Megan Rapinoe joked she intends “never to pay for anything” around the future stars of women’s football who will benefit from her equal pay battle.

The 2019 Ballon d’Or winner recently admitted the disparity between men and women’s pay is on her mind every time she pulls on the USWNT jersey. For a World Cup winner who has achieved so much for her country, it is her activism that is defining her legacy.

Rapinoe, who has also championed LGBT+ rights and hit out at her fellow professionals for not doing more to tackle racism, has been a long-standing advocate on the issue of the gender pay gap – but she is far from the only high-profile footballer to have spoken out.

A number of England’s Lionesses have also made comparisons regarding their salaries and those of the men’s team.

In English football, at least, there have been positive signs which hint at that gap being bridged in the future. The £24 million deal to show the Women’s Super League (WSL) on the BBC has been described as a “watershed” moment for the women’s game. 

With men’s football clubs earning the majority of the income which supports their wage bills from TV rights, the financial backing of a major channel will benefit women’s football immeasurably. 

Added media coverage will also lend itself to further sponsorship opportunities, further facilitating the financial incentives in the women’s game.

Yet the onus is still on clubs to step up in how they distribute those income streams. Where Manchester City have ostensibly combined their men’s and women’s team into ‘one’ set-up – referring to the women’s team as ‘Manchester City’ rather than ‘Manchester City Women’ – the question of equal pay remains unanswered.   

It is a particularly contentious issue when it comes to the ‘superclubs’ who could afford to bridge the gap themselves.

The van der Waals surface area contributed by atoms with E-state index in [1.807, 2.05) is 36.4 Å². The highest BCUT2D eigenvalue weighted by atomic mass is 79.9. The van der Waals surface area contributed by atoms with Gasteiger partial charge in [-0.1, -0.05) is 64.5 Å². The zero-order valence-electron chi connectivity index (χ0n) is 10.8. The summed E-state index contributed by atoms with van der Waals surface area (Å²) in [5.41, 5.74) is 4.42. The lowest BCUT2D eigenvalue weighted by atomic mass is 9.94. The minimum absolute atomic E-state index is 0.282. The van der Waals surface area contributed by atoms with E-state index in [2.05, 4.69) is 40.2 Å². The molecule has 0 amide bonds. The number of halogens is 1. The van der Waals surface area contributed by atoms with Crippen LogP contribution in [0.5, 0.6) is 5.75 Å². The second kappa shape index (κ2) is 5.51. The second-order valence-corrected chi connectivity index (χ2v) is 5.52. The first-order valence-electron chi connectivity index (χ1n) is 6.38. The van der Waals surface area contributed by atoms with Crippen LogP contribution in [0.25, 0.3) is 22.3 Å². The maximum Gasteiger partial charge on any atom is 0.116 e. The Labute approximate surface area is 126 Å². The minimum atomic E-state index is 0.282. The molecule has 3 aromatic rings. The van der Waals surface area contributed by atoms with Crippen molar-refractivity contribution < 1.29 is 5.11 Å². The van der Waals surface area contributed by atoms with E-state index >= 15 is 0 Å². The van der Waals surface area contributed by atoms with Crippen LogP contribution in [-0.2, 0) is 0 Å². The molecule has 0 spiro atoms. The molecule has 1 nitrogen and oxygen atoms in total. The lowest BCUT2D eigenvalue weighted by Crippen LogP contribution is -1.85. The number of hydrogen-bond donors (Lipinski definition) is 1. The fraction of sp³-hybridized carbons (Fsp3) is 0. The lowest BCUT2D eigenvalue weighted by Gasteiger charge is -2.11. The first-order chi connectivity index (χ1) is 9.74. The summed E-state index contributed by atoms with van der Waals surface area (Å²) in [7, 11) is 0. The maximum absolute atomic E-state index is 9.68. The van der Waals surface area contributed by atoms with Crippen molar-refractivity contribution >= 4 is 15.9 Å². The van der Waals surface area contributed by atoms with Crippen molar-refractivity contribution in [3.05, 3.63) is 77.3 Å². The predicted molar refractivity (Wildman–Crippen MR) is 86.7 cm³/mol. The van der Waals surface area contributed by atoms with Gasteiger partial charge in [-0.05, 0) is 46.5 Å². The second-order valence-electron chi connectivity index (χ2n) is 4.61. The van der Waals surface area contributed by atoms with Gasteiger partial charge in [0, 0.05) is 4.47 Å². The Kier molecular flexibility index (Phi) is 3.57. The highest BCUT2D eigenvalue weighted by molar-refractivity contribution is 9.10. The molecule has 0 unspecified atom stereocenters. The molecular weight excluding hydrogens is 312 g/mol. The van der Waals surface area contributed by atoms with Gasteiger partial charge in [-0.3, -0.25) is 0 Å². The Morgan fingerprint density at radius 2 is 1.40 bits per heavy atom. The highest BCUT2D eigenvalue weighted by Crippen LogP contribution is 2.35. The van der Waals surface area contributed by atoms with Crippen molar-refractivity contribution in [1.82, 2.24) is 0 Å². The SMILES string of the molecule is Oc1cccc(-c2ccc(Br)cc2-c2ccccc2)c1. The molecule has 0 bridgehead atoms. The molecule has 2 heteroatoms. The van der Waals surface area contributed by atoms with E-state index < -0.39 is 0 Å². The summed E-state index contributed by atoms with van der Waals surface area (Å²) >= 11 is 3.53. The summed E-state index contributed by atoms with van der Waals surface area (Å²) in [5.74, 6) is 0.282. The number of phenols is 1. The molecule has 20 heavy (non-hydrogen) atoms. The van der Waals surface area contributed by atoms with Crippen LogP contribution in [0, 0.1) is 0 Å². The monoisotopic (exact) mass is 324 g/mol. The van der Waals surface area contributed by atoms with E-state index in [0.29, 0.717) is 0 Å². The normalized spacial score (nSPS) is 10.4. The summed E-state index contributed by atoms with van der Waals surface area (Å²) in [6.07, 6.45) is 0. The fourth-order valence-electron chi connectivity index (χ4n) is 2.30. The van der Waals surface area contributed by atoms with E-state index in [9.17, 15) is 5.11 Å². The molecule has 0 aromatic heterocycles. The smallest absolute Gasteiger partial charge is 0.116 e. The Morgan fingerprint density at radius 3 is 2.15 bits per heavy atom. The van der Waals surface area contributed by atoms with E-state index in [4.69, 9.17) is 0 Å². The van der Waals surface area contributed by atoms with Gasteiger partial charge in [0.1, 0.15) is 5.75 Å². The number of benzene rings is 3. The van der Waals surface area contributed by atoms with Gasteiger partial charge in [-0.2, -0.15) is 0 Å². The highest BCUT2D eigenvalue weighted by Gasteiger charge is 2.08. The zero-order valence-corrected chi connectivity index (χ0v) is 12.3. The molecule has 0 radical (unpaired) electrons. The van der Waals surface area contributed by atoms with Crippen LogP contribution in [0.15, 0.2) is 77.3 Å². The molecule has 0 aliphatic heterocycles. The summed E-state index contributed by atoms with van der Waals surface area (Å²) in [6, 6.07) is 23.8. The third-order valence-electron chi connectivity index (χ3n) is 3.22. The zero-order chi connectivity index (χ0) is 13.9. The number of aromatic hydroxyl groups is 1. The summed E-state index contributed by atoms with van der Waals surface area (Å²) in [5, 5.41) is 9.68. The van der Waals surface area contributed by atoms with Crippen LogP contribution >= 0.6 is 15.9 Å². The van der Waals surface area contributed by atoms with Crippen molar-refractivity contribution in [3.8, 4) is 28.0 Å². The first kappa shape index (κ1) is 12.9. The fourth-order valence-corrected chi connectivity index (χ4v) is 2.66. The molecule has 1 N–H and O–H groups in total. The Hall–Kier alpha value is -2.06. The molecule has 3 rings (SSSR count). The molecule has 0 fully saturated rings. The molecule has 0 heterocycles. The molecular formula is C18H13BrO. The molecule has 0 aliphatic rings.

The options are different for national sides, many of whom donate their match fees to charity. 

Australia has set the example after their women’s national side reached a landmark agreement with the governing body to achieve equal pay, under which both the men’s and women’s sides would receive a fair cut of commercial income. The Football Federation Australia (FFA) used the opportunity to state that the Matildas were valued just as highly as their Socceroos.

Indeed, it’s telling that Rapinoe’s battle for equal pay relates chiefly to the international stage. This is where it is most achievable in the short term, with precedent already having been set.

Notwithstanding the financial issues of organisations like the English Football Association – the FA recently made significant cuts across its departments, resulting in swathes of redundancies – there would be potential to strike a similar long-term deal to the one seen in Australia.

Since January 2020, England has paid their men and women’s senior sides the same match fees and bonuses. In both countries, however, it is hard to separate the discussion of gender pay in football from the same issue in wider society. Both Australia and England currently have a reported gender pay gap of more than 13%.

At the club level, even the subject of match fees remains a divisive subject. Back in September, Manchester United manager, Casey Stoney, invited controversy by suggesting the women’s game did not yet ‘deserve’ equal pay and that she was a ‘realist’ when it comes to equality.

Stoney admitted the gulf in revenue brought in was a major sticking point, though, with the growth of the women’s game and the added publicity facilitated by the new TV rights deal, it is hoped that could change going forward. 

The appetite is there for the dialogue regarding equal pay to move forward – and Rapinoe’s persistence ensures it remains at the forefront of the conversation regarding equality.

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